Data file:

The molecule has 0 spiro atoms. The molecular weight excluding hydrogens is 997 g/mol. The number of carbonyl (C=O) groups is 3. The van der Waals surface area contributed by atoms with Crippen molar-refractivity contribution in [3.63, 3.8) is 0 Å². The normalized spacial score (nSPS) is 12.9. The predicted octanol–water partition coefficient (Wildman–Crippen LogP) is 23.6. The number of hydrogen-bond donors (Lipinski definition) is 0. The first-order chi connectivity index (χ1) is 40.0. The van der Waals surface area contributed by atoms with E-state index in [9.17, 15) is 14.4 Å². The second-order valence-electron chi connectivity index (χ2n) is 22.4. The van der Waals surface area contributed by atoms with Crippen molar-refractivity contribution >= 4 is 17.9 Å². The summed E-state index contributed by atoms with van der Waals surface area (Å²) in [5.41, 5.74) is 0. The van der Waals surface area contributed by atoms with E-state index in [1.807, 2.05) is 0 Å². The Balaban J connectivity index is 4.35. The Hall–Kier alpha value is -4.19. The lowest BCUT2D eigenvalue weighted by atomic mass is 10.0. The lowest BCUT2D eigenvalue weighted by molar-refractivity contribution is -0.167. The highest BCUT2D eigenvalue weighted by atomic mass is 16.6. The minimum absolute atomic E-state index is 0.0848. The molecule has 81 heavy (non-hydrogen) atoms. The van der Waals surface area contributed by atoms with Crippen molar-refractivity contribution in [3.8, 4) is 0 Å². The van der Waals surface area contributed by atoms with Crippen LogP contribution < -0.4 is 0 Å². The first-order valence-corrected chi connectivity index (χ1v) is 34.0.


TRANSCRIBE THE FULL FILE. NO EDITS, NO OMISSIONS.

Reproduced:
The molecule has 0 spiro atoms. The molecular weight excluding hydrogens is 997 g/mol. The number of carbonyl (C=O) groups is 3. The van der Waals surface area contributed by atoms with Crippen molar-refractivity contribution in [3.63, 3.8) is 0 Å². The normalized spacial score (nSPS) is 12.9. The predicted octanol–water partition coefficient (Wildman–Crippen LogP) is 23.6. The number of hydrogen-bond donors (Lipinski definition) is 0. The first-order chi connectivity index (χ1) is 40.0. The van der Waals surface area contributed by atoms with E-state index in [9.17, 15) is 14.4 Å². The second-order valence-electron chi connectivity index (χ2n) is 22.4. The van der Waals surface area contributed by atoms with Crippen molar-refractivity contribution >= 4 is 17.9 Å². The summed E-state index contributed by atoms with van der Waals surface area (Å²) in [5.41, 5.74) is 0. The van der Waals surface area contributed by atoms with E-state index in [1.807, 2.05) is 0 Å². The Balaban J connectivity index is 4.35. The Hall–Kier alpha value is -4.19. The lowest BCUT2D eigenvalue weighted by atomic mass is 10.0. The lowest BCUT2D eigenvalue weighted by molar-refractivity contribution is -0.167. The highest BCUT2D eigenvalue weighted by atomic mass is 16.6. The minimum absolute atomic E-state index is 0.0848. The molecule has 81 heavy (non-hydrogen) atoms. The van der Waals surface area contributed by atoms with Crippen molar-refractivity contribution in [3.8, 4) is 0 Å². The van der Waals surface area contributed by atoms with Crippen LogP contribution < -0.4 is 0 Å². The first-order valence-corrected chi connectivity index (χ1v) is 34.0.